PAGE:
Mathematics Stack Exchange is a question and answer site for people studying math at any level and professionals in related fields. Join them; it only takes a minute:

Sign up
Here's how it works:
  1. Anybody can ask a question
  2. Anybody can answer
  3. The best answers are voted up and rise to the top

I'm thinking about part (a) of the following exercise in Just/Weese page 77:

enter image description here

Here is the definition of valuation: enter image description here

For example, say we have a model of the language of group theory, $( \mathbb Z/ 2 \mathbb Z, +, 0)$. Let $\varphi = \forall v_0,v_1: v_0 + v_1 = v_1 + v_0$ and let $s: \omega \to \mathbb Z / 2 \mathbb Z$ be the map $s(n) = 0$ for all $n$. Then we should have $( \mathbb Z / 2 \mathbb Z, +, 0) \models_s \varphi$ but I am confused about what happens to variables under a given valuation. For the valuation I defined above the formula becomes $\varphi = \forall 0,0: 0 + 0 = 0 + 0$. Which is true but what is "$\forall 0,0:$" supposed to mean? Am I misunderstanding what a valuation is? If yes, would someone correct my example? Thanks for your help.

share|cite|improve this question
up vote 2 down vote accepted

You’ve not actually given the definition of valuation, but I suspect that you’ve misunderstood what it says about bound variables. If $\varphi$ has no free variables, then $\mathfrak A\vDash_s\forall v_i\varphi(v_i)$ if $\mathfrak A\vDash_s\varphi[a_i]$ for all $a_i\in A$ according to the definition that you did give. (This may not be exactly how they do it, but it should be similar.)

share|cite|improve this answer
Thanks, I corrected it! – Rudy the Reindeer Nov 14 '12 at 10:31
@MattN.: And it’s essentially what I thought, though you have to go through $\lnot\exists\lnot$ instead of having it defined directly for $\forall$. – Brian M. Scott Nov 14 '12 at 10:45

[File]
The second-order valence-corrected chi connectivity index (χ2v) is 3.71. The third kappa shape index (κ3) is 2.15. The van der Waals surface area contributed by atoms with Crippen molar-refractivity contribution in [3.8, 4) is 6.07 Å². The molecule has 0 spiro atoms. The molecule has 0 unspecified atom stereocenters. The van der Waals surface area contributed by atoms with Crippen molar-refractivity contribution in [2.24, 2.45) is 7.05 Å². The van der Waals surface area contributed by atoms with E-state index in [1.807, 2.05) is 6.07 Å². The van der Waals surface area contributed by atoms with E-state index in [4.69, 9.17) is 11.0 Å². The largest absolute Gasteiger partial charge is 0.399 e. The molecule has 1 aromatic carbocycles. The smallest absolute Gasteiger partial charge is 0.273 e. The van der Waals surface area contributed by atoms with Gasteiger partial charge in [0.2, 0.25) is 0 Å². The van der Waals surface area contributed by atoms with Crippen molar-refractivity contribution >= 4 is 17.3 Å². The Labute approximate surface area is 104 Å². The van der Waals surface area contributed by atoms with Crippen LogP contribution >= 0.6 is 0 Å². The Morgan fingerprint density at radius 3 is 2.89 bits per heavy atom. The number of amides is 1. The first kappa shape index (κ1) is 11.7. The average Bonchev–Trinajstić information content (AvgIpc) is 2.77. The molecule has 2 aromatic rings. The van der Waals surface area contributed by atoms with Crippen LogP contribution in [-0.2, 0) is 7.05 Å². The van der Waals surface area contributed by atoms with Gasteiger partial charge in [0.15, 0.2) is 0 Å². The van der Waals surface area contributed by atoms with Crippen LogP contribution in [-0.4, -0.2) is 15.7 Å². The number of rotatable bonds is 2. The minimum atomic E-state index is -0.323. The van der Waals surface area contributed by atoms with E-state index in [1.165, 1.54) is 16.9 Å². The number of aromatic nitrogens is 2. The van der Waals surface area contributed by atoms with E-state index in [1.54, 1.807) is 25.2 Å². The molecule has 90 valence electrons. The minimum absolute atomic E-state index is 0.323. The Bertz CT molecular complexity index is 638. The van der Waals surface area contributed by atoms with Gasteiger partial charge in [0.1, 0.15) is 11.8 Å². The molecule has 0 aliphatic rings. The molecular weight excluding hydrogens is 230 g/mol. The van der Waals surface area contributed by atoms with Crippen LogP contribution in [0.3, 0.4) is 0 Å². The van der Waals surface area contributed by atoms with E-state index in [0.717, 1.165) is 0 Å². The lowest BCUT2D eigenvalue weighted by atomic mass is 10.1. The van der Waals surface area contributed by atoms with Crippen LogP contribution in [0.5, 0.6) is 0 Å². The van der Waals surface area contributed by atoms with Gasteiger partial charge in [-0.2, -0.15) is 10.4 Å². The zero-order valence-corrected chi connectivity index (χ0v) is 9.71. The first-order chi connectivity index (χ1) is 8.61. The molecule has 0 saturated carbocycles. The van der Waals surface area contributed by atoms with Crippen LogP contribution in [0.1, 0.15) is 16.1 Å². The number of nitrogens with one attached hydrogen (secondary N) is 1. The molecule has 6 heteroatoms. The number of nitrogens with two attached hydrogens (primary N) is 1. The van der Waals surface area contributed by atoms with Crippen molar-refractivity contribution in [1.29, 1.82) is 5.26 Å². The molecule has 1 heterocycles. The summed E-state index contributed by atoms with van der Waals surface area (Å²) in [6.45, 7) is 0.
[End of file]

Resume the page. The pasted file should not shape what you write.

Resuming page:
I'm still confused about the exercise though: shouldn't $s^\ast$ be related to $s$ somehow? Otherwise the following would provide a counter example: $\varphi = \exists x(x = 1)$ with the model $(\mathbb Z, +)$ with $s$ sending everything to $1$ and $s^\ast$ sending everything to $0$. Then $\mathfrak A \not\models_{s^\ast} \varphi$ and $\mathfrak A \models_{s} \varphi$. – Rudy the Reindeer Nov 15 '12 at 9:13
@MattN.: (Note that you need $1$ in your language even to have that $\varphi$.) Look at the final clause of the definition of a valuation, the one that deals with the existential quantifier: your $\mathfrak A\vDash_{s^*}\varphi$, because $s^*$ doesn’t determine the value of the bound variable $x$. – Brian M. Scott Nov 15 '12 at 21:06
Yes, the $s^\ast$ in that last clause assigns same values as $s$ except for $k$. But in the exercise $s^\ast$ seems to be an arbitrary valuation. Perhaps not? – Rudy the Reindeer Nov 15 '12 at 21:14

The main thing is that you should not substitute the given values in a variable which is bound by any of the quantifiers $\forall,\ \exists$:

Note that the definition of $\mathfrak A\models_s \exists v_i \varphi$ doesn't use at all $s(v_i)$, it's defined as there exists $s^*$ which is a modification of $s$, possibly $s(v_i)$ is replaced to any other value, such that $\mathfrak A\models_{s^*}\varphi$. This wants to mean exactly that 'there is a value for $v_i$ such that $\varphi$ with that value becomes true' -- fixing the rest of the evaluation $s$.

share|cite|improve this answer

You should read the definitions properly when you read them. For example, the case $\exists$ tells you that $\mathfrak A \models_s \exists v_i \varphi$ if and only if there exists a valuation $s'$ such that $s'$ assigns the same values as $s$ to all other variables and assigns a value to $v_i$ such that $\varphi$ holds.

Similarly, you can get the $\forall$ case: $\mathfrak A \models_s \forall v_i \varphi$ if and only if for every valuation $s'$ that assigns the same values to all variables except $v_i$ you have that $\varphi$ holds in $\mathfrak A$.

In your example with $\varphi = \forall v_1, v_2 (v_1 + v_2 = v_2 + v_1)$ with the valuation $s(n) = 0$ for all $n$ it certainly is true that $0 + 0 = 0 + 0$ (as the rules tell you, you don't replace the variables in the quantifier, it makes no sense as you note in the question).

share|cite|improve this answer

Your Answer


By posting your answer, you agree to the privacy policy and terms of service.

Not the answer you're looking for? Browse other questions tagged or ask your own question.